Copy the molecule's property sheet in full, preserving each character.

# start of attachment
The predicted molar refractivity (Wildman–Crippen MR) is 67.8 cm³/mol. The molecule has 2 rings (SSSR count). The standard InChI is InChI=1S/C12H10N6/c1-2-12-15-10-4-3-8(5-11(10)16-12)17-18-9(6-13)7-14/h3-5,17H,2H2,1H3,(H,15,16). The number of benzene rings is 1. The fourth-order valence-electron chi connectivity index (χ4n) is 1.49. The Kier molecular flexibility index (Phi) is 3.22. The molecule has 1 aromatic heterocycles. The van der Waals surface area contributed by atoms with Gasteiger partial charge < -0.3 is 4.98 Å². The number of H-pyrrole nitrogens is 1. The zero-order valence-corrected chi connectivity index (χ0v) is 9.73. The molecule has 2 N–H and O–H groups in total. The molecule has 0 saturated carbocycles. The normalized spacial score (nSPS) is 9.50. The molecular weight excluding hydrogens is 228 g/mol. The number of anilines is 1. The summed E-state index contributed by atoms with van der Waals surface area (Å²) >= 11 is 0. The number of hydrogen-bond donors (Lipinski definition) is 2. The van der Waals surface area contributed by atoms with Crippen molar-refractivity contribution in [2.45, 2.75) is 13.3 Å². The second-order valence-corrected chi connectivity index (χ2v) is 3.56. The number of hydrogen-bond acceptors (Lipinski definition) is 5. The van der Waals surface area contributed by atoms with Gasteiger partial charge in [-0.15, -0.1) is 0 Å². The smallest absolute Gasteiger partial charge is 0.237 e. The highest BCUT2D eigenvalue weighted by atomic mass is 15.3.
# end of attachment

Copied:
The predicted molar refractivity (Wildman–Crippen MR) is 67.8 cm³/mol. The molecule has 2 rings (SSSR count). The standard InChI is InChI=1S/C12H10N6/c1-2-12-15-10-4-3-8(5-11(10)16-12)17-18-9(6-13)7-14/h3-5,17H,2H2,1H3,(H,15,16). The number of benzene rings is 1. The fourth-order valence-electron chi connectivity index (χ4n) is 1.49. The Kier molecular flexibility index (Phi) is 3.22. The molecule has 1 aromatic heterocycles. The van der Waals surface area contributed by atoms with Gasteiger partial charge < -0.3 is 4.98 Å². The number of H-pyrrole nitrogens is 1. The zero-order valence-corrected chi connectivity index (χ0v) is 9.73. The molecule has 2 N–H and O–H groups in total. The molecule has 0 saturated carbocycles. The normalized spacial score (nSPS) is 9.50. The molecular weight excluding hydrogens is 228 g/mol. The number of anilines is 1. The summed E-state index contributed by atoms with van der Waals surface area (Å²) >= 11 is 0. The number of hydrogen-bond donors (Lipinski definition) is 2. The van der Waals surface area contributed by atoms with Crippen molar-refractivity contribution in [2.45, 2.75) is 13.3 Å². The second-order valence-corrected chi connectivity index (χ2v) is 3.56. The number of hydrogen-bond acceptors (Lipinski definition) is 5. The van der Waals surface area contributed by atoms with Gasteiger partial charge in [-0.15, -0.1) is 0 Å². The smallest absolute Gasteiger partial charge is 0.237 e. The highest BCUT2D eigenvalue weighted by atomic mass is 15.3.